The Clinical Risk Assessment report follows a previous report from Health Improvement Scotland which highlighted that patients in NHS Tayside were being treated differently to those in other areas of Scotland with chemotherapy (adjuvant and neo-adjuvant) being given at a lower dosage. Patients in NHS Tayside were also not being offered Oncotype DX.

Ashleigh Simpson, Policy and Campaigns Manager (Scotland), Breast Cancer Care and Breast Cancer Now said:

It is reassuring to hear that the report concludes that the risk of negative impacts following the lower chemotherapy doses is small. But for the small number of patients who may have benefitted from a higher dose, this variation in practice in NHS Tayside remains completely unacceptable. 
This will be an extremely distressing time for those affected and their families, and it’s essential they are given the support and care they need. We welcome NHS Tayside’s decision to reopen their helpline and are encouraged to hear that the majority of patients affected have already been offered a consultation with their oncologist.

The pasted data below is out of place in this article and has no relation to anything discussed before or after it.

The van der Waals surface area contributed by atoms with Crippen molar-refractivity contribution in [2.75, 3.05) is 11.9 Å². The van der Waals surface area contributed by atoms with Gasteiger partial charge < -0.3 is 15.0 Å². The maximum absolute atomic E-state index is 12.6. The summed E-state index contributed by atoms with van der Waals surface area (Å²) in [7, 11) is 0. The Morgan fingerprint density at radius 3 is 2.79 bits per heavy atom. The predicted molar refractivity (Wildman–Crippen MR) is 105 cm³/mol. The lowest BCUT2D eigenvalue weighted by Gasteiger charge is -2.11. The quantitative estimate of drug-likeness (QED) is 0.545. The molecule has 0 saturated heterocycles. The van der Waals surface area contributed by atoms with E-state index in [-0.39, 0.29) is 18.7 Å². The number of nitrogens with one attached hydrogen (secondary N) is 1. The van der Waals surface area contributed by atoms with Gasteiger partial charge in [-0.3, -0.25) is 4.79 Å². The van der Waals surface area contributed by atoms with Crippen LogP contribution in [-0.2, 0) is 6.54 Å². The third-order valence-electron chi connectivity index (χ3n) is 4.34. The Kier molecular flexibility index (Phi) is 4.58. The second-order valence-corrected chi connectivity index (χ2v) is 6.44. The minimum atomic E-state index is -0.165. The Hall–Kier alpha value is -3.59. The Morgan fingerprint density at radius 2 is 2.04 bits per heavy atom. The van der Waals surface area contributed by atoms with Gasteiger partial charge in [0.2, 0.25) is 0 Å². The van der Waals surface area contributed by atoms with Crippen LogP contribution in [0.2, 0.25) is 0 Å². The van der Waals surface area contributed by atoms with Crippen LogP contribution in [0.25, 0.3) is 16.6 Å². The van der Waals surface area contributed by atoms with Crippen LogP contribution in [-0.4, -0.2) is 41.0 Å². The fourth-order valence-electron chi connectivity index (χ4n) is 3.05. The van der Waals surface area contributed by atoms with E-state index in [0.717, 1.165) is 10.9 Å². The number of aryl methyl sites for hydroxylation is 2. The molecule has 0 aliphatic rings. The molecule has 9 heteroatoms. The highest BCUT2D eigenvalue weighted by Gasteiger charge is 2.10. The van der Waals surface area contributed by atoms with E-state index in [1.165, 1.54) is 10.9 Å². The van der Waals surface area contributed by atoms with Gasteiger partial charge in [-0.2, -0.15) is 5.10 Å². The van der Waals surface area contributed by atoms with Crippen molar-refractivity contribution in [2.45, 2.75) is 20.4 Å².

However, this report raises a series of concerning red flags over governance processes in NHS Tayside, and we welcome the recommendations for a review of its decision-making and patient communication procedures.
Patients must have faith that they are receiving a consistent standard of care which is in line with agreed best practice in Scotland. It is critical that patients are fully consulted on the benefits and risks of all parts of their treatment to allow them to make an informed decision about their care. This report also highlights the need for clarity about how to communicate any variations in treatment to patients and it’s vital this recommendation is now put in place.